'Unplugged weddings' a growing trend in Houston

It's the most important day of many people's lives -- the day they say, "I do." The wedding photos will be cherished forever, except for the ones blotted with outstretched arms, cell phones, iPads and people's heads.

"The vows are just about to happen, and right then...an uncle jumps up right in front of the bride and groom with his cell phone, recording," said Houston photographer Joey Thomas, explaining a key moment at a wedding that he says was sabotaged by a person with a cell phone.

Stories like this are all too common.

"I feel like it's becoming an epidemic," said Houston photographer Zia Ahmed, owner of Aventography Studios. "Every child, every parent, every bridesmaid, every groomsman has a cell phone."

"As you're walking down the aisle, you see cell phones held up high on either side of the aisle," said wedding planner Piper Hatfield, owner of Piper & Muse Events.

Hatfield says the so-called cell phone epidemic has popularized the idea of the "unplugged ceremony."

"We've seen people kind of come back and say, we would really prefer that you keep your cameras and iPads and what-not away during ceremonies, so the guests can be fully engaged, and of course so the photographers can get great pictures."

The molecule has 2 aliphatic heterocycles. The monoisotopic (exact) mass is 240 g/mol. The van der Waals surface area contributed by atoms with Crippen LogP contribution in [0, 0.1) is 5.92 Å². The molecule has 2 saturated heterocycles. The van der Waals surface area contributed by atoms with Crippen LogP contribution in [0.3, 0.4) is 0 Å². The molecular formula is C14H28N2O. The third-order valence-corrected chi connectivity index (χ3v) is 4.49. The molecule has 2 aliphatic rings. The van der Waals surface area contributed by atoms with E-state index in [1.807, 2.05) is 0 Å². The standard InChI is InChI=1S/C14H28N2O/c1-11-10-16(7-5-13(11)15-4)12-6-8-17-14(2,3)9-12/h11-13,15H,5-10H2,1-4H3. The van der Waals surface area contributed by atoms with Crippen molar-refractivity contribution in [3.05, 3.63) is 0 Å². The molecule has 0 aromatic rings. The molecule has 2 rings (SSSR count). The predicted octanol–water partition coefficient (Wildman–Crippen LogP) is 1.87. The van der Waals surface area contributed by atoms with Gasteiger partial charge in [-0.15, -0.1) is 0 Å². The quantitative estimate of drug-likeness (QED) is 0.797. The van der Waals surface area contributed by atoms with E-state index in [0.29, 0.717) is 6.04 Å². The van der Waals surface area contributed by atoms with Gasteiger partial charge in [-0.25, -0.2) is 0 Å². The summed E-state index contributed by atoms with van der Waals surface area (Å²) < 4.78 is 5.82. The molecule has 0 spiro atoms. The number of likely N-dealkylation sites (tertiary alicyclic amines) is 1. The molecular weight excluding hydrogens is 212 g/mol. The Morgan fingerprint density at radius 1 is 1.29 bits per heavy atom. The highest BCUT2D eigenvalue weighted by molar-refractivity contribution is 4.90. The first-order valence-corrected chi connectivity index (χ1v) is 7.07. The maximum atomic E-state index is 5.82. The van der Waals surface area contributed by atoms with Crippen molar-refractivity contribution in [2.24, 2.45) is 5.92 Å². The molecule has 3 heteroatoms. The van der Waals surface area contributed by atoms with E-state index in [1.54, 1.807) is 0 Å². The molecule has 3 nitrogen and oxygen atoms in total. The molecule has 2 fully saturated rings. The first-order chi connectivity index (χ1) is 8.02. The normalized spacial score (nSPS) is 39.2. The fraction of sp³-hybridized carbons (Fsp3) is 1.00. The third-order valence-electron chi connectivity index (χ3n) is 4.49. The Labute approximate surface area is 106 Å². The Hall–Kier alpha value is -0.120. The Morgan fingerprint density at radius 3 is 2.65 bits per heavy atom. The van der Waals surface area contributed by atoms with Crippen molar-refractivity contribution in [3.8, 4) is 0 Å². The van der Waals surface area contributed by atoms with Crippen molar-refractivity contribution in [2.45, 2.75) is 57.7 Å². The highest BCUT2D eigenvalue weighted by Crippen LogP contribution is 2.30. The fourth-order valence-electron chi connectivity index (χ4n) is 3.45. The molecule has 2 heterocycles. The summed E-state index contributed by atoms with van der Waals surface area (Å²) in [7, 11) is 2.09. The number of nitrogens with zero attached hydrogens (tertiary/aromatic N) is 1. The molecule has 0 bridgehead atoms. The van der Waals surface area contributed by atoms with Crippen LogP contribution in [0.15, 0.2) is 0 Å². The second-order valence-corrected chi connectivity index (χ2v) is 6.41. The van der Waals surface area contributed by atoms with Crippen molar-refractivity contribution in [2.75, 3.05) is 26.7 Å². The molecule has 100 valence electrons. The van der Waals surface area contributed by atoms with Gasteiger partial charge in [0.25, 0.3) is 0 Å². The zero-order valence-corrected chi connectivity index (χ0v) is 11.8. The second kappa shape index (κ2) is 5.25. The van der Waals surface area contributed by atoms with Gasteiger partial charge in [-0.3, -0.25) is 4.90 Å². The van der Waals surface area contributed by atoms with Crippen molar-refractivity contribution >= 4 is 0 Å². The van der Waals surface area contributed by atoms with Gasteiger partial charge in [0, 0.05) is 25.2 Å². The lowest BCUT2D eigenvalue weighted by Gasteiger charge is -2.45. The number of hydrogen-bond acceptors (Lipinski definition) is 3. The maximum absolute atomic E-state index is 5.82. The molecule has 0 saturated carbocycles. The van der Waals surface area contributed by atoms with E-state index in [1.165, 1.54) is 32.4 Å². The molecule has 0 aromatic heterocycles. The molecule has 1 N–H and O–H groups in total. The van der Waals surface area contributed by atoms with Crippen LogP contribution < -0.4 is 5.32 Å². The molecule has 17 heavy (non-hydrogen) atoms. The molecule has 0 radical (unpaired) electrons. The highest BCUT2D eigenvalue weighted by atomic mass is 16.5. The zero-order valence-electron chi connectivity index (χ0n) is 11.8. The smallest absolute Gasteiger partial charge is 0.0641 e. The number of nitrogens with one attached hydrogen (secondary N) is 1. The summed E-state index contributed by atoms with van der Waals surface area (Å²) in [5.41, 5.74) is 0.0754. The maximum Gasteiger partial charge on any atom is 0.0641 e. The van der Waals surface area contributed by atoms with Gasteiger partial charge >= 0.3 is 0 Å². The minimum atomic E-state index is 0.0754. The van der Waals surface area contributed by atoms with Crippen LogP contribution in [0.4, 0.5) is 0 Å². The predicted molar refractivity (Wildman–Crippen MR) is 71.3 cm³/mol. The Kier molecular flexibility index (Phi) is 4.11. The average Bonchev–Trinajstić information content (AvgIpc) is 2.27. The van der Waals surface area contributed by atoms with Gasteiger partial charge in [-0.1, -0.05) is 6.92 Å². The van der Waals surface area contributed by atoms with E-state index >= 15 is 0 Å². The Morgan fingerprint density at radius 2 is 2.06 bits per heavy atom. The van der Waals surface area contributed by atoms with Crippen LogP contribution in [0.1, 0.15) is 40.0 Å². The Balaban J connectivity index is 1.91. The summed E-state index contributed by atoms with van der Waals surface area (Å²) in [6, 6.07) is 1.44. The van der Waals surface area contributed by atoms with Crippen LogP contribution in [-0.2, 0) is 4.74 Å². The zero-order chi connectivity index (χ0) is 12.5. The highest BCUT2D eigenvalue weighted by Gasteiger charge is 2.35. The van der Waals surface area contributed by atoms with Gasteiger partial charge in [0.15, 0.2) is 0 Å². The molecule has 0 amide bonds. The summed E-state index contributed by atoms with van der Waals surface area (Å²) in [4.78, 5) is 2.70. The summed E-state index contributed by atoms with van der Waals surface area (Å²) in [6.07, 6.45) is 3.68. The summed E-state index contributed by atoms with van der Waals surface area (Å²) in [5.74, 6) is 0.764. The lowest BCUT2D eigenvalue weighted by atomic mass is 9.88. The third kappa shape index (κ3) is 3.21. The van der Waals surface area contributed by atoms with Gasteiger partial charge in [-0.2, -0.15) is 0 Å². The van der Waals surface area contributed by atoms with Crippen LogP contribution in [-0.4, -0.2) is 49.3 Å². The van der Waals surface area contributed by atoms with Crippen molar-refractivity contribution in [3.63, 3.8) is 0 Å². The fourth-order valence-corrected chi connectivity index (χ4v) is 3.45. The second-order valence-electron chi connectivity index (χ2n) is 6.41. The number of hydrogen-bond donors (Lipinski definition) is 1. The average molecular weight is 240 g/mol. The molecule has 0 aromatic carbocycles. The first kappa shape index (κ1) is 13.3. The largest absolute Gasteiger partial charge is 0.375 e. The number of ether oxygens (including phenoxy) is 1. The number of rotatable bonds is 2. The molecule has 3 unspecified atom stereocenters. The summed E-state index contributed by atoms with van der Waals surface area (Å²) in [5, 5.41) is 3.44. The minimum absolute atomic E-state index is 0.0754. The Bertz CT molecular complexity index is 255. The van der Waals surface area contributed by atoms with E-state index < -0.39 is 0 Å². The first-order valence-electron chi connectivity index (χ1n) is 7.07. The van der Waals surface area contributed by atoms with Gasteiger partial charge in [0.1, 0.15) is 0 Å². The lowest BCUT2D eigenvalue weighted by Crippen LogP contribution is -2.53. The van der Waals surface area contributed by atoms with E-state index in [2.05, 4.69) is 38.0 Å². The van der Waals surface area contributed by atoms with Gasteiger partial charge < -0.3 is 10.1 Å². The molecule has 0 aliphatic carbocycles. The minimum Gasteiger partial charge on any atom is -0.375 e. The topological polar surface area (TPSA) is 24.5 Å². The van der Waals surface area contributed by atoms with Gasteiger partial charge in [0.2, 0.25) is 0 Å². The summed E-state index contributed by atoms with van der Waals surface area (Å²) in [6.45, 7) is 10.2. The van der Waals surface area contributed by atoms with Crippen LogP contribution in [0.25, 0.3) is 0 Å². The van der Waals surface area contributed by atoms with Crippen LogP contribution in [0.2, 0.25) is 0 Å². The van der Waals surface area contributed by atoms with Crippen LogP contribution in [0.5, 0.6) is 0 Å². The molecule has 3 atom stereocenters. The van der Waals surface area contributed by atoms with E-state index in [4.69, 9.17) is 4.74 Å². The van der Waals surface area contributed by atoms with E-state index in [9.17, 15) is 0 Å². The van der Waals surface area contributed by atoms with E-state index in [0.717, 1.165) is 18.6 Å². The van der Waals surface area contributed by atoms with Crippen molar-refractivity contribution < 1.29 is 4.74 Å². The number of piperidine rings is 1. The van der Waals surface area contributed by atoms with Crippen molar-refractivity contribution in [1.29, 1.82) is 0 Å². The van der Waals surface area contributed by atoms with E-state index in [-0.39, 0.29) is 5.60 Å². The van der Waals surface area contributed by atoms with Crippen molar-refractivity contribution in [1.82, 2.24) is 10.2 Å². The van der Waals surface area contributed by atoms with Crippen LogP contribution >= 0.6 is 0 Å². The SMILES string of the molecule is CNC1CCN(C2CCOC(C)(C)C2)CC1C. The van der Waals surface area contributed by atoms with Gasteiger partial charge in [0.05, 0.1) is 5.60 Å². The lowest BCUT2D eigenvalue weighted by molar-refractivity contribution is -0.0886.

She says the phones are not just distracting--they can be a safety hazard.

"People are stepping into the aisles, essentially," said Hatfield. "People trip, and photographers fall, videographers fall, and so it's just been kind of a headache across the board, I think."

"I've gotten bumped on the head a few times, because they are shuffling for a position," said Ahmed of the cell phone-bearing wedding guests.

This week Ahmed offered brides a $1,000 discount on his photography if they choose to do a cell phone-free wedding.

"We do high-end photography, and if there are cell phones in the middle, it kind of ruins it for the bride especially," said Ahmed. "The attention from the bride is taken away, and you see all these cell phones instead."

For those wanting to do an "unplugged wedding," Hatfield is offering this advice:

"Signage is a great way to do it, but a better way is really having the officiant make that announcement at the beginning of the ceremony--having that voice of authority step in and say, 'we would really prefer you to not use cell phones and to stay unplugged during our ceremony,'" said Hatfield.